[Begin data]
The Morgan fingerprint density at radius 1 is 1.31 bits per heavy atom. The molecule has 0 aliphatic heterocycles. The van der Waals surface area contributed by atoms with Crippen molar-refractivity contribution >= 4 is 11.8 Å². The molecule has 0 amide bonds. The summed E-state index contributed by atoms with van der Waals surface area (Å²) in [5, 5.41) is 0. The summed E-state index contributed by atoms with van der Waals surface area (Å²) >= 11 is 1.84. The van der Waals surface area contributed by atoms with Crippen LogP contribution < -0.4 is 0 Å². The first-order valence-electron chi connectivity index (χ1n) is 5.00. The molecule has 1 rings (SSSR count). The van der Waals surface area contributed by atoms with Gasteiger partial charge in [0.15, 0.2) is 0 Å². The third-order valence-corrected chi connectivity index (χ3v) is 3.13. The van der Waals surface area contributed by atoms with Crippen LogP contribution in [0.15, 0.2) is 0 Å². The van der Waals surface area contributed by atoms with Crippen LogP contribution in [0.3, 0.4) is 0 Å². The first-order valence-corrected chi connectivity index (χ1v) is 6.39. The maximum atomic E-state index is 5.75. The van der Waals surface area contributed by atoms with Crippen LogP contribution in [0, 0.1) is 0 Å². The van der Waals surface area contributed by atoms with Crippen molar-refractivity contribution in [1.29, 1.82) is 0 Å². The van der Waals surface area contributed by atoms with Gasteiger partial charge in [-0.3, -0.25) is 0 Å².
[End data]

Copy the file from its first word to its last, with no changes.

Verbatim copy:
The Morgan fingerprint density at radius 1 is 1.31 bits per heavy atom. The molecule has 0 aliphatic heterocycles. The van der Waals surface area contributed by atoms with Crippen molar-refractivity contribution >= 4 is 11.8 Å². The molecule has 0 amide bonds. The summed E-state index contributed by atoms with van der Waals surface area (Å²) in [5, 5.41) is 0. The summed E-state index contributed by atoms with van der Waals surface area (Å²) >= 11 is 1.84. The van der Waals surface area contributed by atoms with Crippen LogP contribution < -0.4 is 0 Å². The first-order valence-electron chi connectivity index (χ1n) is 5.00. The molecule has 1 rings (SSSR count). The van der Waals surface area contributed by atoms with Gasteiger partial charge in [0.15, 0.2) is 0 Å². The third-order valence-corrected chi connectivity index (χ3v) is 3.13. The van der Waals surface area contributed by atoms with Crippen LogP contribution in [0.15, 0.2) is 0 Å². The van der Waals surface area contributed by atoms with Crippen LogP contribution in [0.3, 0.4) is 0 Å². The first-order valence-corrected chi connectivity index (χ1v) is 6.39. The maximum atomic E-state index is 5.75. The van der Waals surface area contributed by atoms with Crippen LogP contribution in [0, 0.1) is 0 Å². The van der Waals surface area contributed by atoms with Crippen molar-refractivity contribution in [1.29, 1.82) is 0 Å². The van der Waals surface area contributed by atoms with Gasteiger partial charge in [-0.3, -0.25) is 0 Å².